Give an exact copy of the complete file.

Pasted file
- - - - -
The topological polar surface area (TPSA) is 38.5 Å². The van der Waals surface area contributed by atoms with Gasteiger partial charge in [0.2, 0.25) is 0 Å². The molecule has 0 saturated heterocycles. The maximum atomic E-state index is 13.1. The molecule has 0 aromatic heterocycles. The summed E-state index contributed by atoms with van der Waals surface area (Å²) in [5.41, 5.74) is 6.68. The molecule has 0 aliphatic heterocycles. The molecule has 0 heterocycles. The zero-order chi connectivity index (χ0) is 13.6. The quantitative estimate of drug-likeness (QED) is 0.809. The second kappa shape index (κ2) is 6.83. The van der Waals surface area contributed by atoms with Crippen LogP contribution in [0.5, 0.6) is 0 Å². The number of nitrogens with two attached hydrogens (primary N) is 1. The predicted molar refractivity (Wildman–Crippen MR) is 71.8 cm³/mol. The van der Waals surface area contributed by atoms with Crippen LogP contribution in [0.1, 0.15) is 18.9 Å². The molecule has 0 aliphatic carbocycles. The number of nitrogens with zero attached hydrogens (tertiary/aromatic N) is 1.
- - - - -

The topological polar surface area (TPSA) is 38.5 Å². The van der Waals surface area contributed by atoms with Gasteiger partial charge in [0.2, 0.25) is 0 Å². The molecule has 0 saturated heterocycles. The maximum atomic E-state index is 13.1. The molecule has 0 aromatic heterocycles. The summed E-state index contributed by atoms with van der Waals surface area (Å²) in [5.41, 5.74) is 6.68. The molecule has 0 aliphatic heterocycles. The molecule has 0 heterocycles. The zero-order chi connectivity index (χ0) is 13.6. The quantitative estimate of drug-likeness (QED) is 0.809. The second kappa shape index (κ2) is 6.83. The van der Waals surface area contributed by atoms with Crippen LogP contribution in [0.5, 0.6) is 0 Å². The number of nitrogens with two attached hydrogens (primary N) is 1. The predicted molar refractivity (Wildman–Crippen MR) is 71.8 cm³/mol. The van der Waals surface area contributed by atoms with Crippen LogP contribution in [0.1, 0.15) is 18.9 Å². The molecule has 0 aliphatic carbocycles. The number of nitrogens with zero attached hydrogens (tertiary/aromatic N) is 1.